2. Read out loud. If you’re revising, reading to yourself out loud can help you know if what you’ve just added connects well with your voice or character. If you’ve not read your novel in over a year, and then start edits, there’s a chance your voice may have changed a little. Or you still have a different character hanging out in your brain. It’s good to make sure it’s all cohesive. And reading to yourself out loud helps. 
  3. Give yourself time. Sometimes meeting a deadline can make your work feel rushed. You’re writing a novel, not running a race. It takes time and you should allow yourself that. Think about what you’re putting in the page, even if it is just a rewrite. Someone’s going to read that someday. It’s better to have a perfected novel than to make a deadline.         That’s all I have for now. Hope it helps you all with your rewrites !!


From Cheryl!

Did you guys hear that Brandon Sanderson is recording and posting his lectures on YouTube? Check it out!

My favorite part of this lecture is when he talks about how others react to hearing you’re a writer. For many, the automatic response is, “So, when are you getting published?”
But when you think about it, this response doesn’t actually make sense. There are plenty of people who get together with  buddies and play basketball once a week, but no one asks them when they’ll be starting for the NBA. They play because it’s fun, relaxing, and a good hobby. Why can’t we have the same attitude about writing? Who cares if we’re a New York Times Bestseller, or if we make enough for this to be our only source of income?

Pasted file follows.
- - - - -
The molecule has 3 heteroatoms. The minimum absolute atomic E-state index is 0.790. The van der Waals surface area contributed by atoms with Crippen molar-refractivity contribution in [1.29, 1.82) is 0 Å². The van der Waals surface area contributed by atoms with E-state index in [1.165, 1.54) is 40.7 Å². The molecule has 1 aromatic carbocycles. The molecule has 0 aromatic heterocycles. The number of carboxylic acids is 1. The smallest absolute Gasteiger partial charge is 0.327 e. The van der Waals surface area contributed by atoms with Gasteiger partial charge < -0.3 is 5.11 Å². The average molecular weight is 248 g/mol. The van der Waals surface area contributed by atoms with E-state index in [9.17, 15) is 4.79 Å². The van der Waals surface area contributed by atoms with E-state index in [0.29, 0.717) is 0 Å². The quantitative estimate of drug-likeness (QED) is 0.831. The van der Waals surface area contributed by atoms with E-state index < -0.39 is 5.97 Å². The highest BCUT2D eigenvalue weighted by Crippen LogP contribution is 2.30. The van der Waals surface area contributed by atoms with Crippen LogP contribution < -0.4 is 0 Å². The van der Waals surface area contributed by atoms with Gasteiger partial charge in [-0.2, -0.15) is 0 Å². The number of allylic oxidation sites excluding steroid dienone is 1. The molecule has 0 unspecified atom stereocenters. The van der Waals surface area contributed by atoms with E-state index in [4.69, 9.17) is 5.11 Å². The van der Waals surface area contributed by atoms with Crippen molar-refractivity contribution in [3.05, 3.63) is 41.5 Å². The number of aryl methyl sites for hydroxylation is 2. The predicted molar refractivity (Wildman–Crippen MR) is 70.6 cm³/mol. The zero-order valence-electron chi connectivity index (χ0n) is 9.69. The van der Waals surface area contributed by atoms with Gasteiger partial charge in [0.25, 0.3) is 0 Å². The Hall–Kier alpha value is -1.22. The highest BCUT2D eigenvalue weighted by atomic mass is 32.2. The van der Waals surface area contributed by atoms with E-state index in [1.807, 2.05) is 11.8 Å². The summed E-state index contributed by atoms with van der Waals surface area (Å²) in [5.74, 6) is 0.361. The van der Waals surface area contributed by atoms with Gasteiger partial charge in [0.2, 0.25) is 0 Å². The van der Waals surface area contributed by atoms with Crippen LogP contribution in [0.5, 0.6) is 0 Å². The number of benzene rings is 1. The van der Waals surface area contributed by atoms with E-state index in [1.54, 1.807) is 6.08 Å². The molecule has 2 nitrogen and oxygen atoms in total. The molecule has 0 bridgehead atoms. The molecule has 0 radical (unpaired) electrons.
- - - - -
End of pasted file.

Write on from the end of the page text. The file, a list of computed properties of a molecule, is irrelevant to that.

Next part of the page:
Write because you love it. Write because it’s good for you. Write because it exercises your mind and invigorates your soul. All the professional stuff will fall into place or it won’t, but what matters is that you’re creating something for you.
From LoriAnne!

Imagine how you’d feel if a reader said your book “helped me get out of the beat-myself-up cycle.” All the staring-at-the-empty-screen, revisions, and rejections would be worth it to know that something you wrote, a story that you created, was like medicine for a reader’s soul.

That’s the kind of help and hope bibliotherapy claims to be.  An article in the June 2, 2016 Deseret News explains how it works.

I’d never heard of the term bibliotherapy. It’s a  common service offered in the United Kingdom, free of charge, through a charity and a librarian society. They have prescribed books for half a million people. It’s now gaining notice in the United States. They claim that by “prescribing” specific books for specific symptoms, they’ve been able to assist adults and teenagers as they work their way through anxiety, depression, bullying, eating disorders, and exam pressure. They report that 90% of the people who participate in bibliotherapy say it helped their emotional state, and 85 percent stated that the “books helped their symptoms feel manageable.”

The article cite studies that show that reading fiction coincides with “a heightened sense of empathy in adults and children.”

How lucky are we to be participants in something that is more than entertainment or education! We create something that shows that things can work out even when things seem broken. Reading a book can change a reader. Imagine what writing it does for the writer.

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How are You Doing?

Ann Dee and I completed part of our goal this evening.

I went to her house.

I saw her cute kids and cute husband.

I looked at her library books.

We talked.

She asked questions.

We laughed.

We said, “Good idea,” to each other.

We got too complex.

But now

we sorta know where our newest novel is going.